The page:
Tue, Aug 09, 2022 @ 14:11 GMT
HomeAction InsightMarket OverviewMarkets Recover Mildly as Coronavirus Deaths Slow, But Sterling Weak

Markets Recover Mildly as Coronavirus Deaths Slow, But Sterling Weak

Asian markets are trading up mildly as the week starts, after coronavirus deaths in New York State fell for the first time. Italy also reported the fewest deaths in more than two weeks. However, investors remain cautious as it’s still almost impossible to forecast the full impact of the pandemic. In the currency markets, Yen and Swiss Franc are the weaker ones. They’re joined by Sterling on news that Prime Minister Boris Johnson was hospitalized after suffering persistent coronavirus symptoms for 10 days. Australian Dollar is leading other commodity currencies higher.

Technically, Yen’s rally attempt lost momentum since late last week. Focus will be on 109.70 minor resistance in USD/JPY, and break will put 111.71/122.22 resistance zone back into focus. 118.87 minor resistance in EUR/JPY will also be watched and break will suggest that 115.86/116.12 support zone was defended, and bring stronger rebound to 121.14 resistance. Meanwhile the persistence in Sterling’s weakness will also be noted too. Break of 1.2144 minor support in GBP/USD and 0.8987 minor resistance in EUR/GBP will open up more downside for the Pound.

In Asia, currently, Nikkei is up 2.19%. Hong Kong HSI is up 1.11%. Singapore Strait Times is up 2.47%. China is on holiday. Japan 10-year JGB yield is up 0.0129 at 0.004.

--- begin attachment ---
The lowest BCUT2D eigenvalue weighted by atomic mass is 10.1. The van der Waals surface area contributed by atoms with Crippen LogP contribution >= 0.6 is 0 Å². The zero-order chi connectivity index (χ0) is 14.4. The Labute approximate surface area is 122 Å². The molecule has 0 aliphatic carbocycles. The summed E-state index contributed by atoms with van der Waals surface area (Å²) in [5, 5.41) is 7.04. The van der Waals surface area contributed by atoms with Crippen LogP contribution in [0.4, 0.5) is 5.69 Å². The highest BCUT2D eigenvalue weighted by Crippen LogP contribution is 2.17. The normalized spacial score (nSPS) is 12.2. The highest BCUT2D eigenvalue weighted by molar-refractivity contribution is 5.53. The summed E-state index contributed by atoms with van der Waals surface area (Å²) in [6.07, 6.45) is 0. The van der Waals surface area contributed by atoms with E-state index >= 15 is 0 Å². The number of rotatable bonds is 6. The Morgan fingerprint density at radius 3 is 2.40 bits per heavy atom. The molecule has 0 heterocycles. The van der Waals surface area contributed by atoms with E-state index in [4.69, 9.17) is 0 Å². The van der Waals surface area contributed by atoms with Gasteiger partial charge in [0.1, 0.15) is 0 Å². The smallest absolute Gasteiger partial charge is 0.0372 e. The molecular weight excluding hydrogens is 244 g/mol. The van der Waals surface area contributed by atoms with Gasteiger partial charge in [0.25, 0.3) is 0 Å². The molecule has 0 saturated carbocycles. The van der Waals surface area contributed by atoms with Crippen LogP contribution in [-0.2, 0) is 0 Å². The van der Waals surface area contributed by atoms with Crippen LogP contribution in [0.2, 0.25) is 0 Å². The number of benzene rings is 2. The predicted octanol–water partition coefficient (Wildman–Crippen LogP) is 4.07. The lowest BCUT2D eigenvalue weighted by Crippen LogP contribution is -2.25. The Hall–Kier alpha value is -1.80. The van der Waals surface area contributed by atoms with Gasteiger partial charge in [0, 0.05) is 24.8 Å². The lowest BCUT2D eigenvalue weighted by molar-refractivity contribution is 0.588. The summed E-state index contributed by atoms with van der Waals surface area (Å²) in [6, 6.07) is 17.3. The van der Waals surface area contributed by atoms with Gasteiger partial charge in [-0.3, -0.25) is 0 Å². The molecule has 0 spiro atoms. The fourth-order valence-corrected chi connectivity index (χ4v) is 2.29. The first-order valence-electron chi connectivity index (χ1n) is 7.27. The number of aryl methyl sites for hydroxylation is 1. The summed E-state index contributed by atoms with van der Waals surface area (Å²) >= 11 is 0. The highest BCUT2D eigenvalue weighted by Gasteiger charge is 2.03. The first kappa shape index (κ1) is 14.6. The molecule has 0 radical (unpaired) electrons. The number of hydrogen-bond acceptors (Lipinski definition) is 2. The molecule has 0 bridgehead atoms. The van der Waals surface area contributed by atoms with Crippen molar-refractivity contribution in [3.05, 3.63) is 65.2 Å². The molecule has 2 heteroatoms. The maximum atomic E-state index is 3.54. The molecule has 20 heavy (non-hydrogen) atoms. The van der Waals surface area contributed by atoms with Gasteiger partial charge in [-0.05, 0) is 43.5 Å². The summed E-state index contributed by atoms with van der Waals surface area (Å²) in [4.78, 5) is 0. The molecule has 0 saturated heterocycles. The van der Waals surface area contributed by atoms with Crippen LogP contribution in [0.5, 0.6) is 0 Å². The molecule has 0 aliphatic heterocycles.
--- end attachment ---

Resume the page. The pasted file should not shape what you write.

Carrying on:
Consumer confidence in UK had record drop after coronavirus lockdown

In an interim COVID-19 flash report, Gfk said UK consumer confidence index has dropped sharply by -25pts to -34, between March 16 and 27. That’s the biggest fall since record began in January 1974.

Joe Staton, GfK’s Client Strategy Director, says: “Our COVID-19 ‘flash report’ shows a dramatic result with consumer confidence falling off the cliff in the last two weeks of March. The last time we saw such a decline was during the 2008 economic downturn. Our falling confidence in our personal financial situation and the wider economy reflects the new concern for many across the UK. Despite record grocery sales, and recent peaks for purchases of freezers, TVs and home office equipment as people prepared for a long period in the home, the Major Purchase Index is down 50 points – a stark picture for some parts of the retail industry in the short to medium term.”

Spain PM Sanchez: Virus doesn’t respect borders, nor should financing mechanisms

Spanish Prime Minister Pedro Sanchez urged Europe to “build a wartime economy and promote European resistance, reconstruction and recovery” as the country became the most coronavirus infected country in the continent. Total confirmed cases surged pass 131k, taking over Italy’s near 129k. There were 12,641 deaths recorded, comparing with Italy’s 15,887.

In a piece in Guardian, Sanchez said Europe “must start doing so as soon as possible with measures to support the public debt that many states, including Spain, are taking on. And it must continue to do so when this health emergency is over, to rebuild the continent’s economies by mobilising significant resources through a plan we are calling the new Marshall plan and which will require the backing of all of the EU’s common institutions.”

“In the coming months, the EU member states will inevitably take on greater volumes of debt to deal with the consequences of what is not just a health crisis, but an economic and social crisis,” he added. “That is why the response cannot be the same as that envisaged for asymmetric economic shocks, such as a financial or banking crisis in a single state or group of states. If the virus does not respect borders, then nor should financing mechanisms.”